Tonsillectomy for Children

Should my child have their tonsils removed?

Tonsil problems in children are among the most common health concerns that result in a referral of a child to an ear, nose, and throat doctor (ENT or otolaryngologist).  Management methods of tonsil concerns such as frequent throat infections and problems associated with large tonsils continuously change over time as data from new research and clinical results are analyzed.

Tonsillectomy, which almost always also includes adenoidectomy (removal of the tonsil tissue from the back of the nasal passage) is the definitive gold standard for resolving tonsil and adenoid-related problems. Occasionally, medical societies review new information to update these Clinical Practice Guidelines as additional data are considered. These modifications are helpful to physicians and patients alike and are designed to improve the results of care and patient safety.

Although tonsillectomy is a routine and safe procedure when done by a Board Certified ENT doctor, the general consensus is to avoid the discomfort and rare procedural risks associated with removing tonsils (and adenoids) in children unless tonsil problems cannot be adequately treated medically.

Tonsillectomy has long been considered to be an effective treatment for children suffering frequent bacterial throat infections and difficulty breathing while sleeping due to large tonsils and adenoids. Due to the small but present risk of surgery, tonsillectomies are not generally performed in response to occasional throat infections or simple snoring alone.  Similarly, just having “big tonsils” is not enough of a reason to remove tonsils without some clinical concern for problems they may be causing, as the tonsils invariably reduce in size as the child continues to grow older.

How many throat infections should my child suffer before discussing tonsillectomy? How do we distinguish between childhood apnea and snoring? What other reasons might cause an ENT doctor to recommend tonsillectomy in children?

Frequent throat infections

The new Guidelines published February 2019 recommend consideration of tonsillectomy once your child has suffered 7 or greater acute tonsil infections (strep throat) in 1 year, 5 or greater infections each year for the past 2 years, or 3 or greater infections every year for the past 3 years. This new higher threshold suggests that tonsillitis can be a short-lived recurring problem for some children and that treating with antibiotics and continuing to watchfully wait often allows the child to grow out of the problem. This may be one reason pediatricians and family physicians are sometimes perceived by parents as being slow to refer their patients for removal of tonsils.

There are other factors to consider as well, including but not limited to antibiotic intolerance, sleep-disordered breathing, presence or absence of Group A strep positive cultures. Other related medical conditions that strep infections or obstructed breathing while sleeping might worsen should also be considered if present and they include among others ADD, ADHD, enuresis, seizure disorder, PANDAS, other neurological issues, scarlet fever, rheumatic fever, history of renal problems, evidence of strep-related kidney problems, and history of a peritonsillar abscess. Finally, there are cases, especially in older children when tonsils never fully clear an infection and the tonsillitis becomes chronic despite medical treatment. That would also be a reasonable reason to remove them.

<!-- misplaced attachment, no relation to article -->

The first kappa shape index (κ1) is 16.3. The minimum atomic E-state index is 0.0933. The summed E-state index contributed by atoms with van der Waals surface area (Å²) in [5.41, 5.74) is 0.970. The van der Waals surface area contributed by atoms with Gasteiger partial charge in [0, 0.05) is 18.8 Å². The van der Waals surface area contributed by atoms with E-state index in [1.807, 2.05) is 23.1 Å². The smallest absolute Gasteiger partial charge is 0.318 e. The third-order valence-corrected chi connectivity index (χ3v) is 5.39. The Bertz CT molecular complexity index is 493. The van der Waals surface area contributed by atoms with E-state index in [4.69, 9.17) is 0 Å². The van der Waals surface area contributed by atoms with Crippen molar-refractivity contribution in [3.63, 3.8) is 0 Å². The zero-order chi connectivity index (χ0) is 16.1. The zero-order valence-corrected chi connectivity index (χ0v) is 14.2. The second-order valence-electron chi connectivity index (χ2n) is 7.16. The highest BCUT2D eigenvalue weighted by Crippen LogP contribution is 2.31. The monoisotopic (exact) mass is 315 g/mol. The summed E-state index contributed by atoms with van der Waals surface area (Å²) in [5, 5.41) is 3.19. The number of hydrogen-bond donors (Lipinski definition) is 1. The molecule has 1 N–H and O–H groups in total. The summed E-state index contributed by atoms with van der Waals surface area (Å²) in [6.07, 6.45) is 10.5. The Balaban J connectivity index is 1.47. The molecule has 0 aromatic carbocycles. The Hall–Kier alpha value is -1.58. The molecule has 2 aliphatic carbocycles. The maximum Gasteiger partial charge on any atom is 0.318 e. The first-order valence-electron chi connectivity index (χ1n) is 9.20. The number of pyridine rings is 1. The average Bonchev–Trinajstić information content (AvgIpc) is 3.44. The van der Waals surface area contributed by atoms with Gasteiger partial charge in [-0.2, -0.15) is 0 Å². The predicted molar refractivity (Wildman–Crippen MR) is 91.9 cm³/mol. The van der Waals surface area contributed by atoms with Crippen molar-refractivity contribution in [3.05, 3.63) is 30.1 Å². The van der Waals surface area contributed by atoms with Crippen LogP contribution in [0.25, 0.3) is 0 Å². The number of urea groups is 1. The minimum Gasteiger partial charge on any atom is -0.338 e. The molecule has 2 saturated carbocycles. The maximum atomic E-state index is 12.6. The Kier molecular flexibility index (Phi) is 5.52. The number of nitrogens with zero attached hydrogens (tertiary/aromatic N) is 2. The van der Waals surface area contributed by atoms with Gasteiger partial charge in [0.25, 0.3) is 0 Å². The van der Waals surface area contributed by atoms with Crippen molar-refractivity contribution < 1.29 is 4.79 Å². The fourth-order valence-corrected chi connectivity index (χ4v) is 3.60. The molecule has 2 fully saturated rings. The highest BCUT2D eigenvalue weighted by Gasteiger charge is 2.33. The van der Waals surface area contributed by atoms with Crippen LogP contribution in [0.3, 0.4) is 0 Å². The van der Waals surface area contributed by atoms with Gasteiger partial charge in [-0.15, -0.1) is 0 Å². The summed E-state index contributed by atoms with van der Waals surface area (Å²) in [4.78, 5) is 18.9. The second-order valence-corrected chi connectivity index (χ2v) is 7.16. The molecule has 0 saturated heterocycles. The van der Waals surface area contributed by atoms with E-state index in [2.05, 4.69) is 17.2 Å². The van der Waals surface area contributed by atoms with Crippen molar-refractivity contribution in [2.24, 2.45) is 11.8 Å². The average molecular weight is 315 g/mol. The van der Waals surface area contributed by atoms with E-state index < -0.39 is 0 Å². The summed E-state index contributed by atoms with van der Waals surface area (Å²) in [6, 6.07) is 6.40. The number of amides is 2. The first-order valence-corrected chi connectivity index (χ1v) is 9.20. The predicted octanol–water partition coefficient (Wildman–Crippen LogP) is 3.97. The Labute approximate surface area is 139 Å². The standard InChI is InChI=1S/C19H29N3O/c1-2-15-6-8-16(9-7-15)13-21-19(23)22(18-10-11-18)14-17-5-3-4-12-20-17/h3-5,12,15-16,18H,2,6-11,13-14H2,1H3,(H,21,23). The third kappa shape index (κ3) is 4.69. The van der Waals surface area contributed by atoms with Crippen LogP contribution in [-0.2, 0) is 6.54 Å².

Sleep Apnea

Many children snore while sleeping and some snore quite loudly, which can disrupt their normal healthy sleep patterns.  Snoring is a result of partial airway obstruction in the throat which may or may not result in part from large tonsils (and adenoids).  The newly published guidelines do not recommend consideration for tonsillectomy based on snoring alone but the presence of apnea demands further investigation.

Sleep apnea is a condition in which the airway becomes blocked during sleep leading to moments with no breathing despite the child trying to breathe. This can be observed or even recorded by parents to assist the ENT doctor in distinguishing simple snoring from disruptive obstructive breathing or obstructive apnea. Sleep apnea reduces oxygen saturation in your child’s body and can negatively affect their brain function, mood, school performance, and cardiovascular health. Sleep studies in a sleep lab are the gold standard for diagnosis, but given enough evidence or a clear enough description of the concern by the parents, they often are not necessary with children.

Prior to performing a tonsillectomy, new guidelines recommend that a sleep study is ordered for any possibly apneic child under the age of 2, children with specific physical features noted on examination such as obesity or structural boney abnormalities of the head or face, and when the presence of apnea is uncertain. In addition, as children grow to teenagers and more closely resemble adults in their stature, the desire by the ENT doctor to assess the degree of apnea with a sleep study prior to any treatment tends to increase. Most commonly, though, in children over age 3 with large tonsils, a simple tonsillectomy with adenoidectomy will completely resolve the obstruction and allow for a quiet restful sleep. Often in these cases, other medical and social issues and school performance may also improve in these children after tonsil removal.

There are many things to consider in the management of your child’s health.  If you are concerned about possible infectious or obstructive problems associated with their tonsils, talk to your pediatrician or call our office to schedule a consultation.

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Category: Pediatrics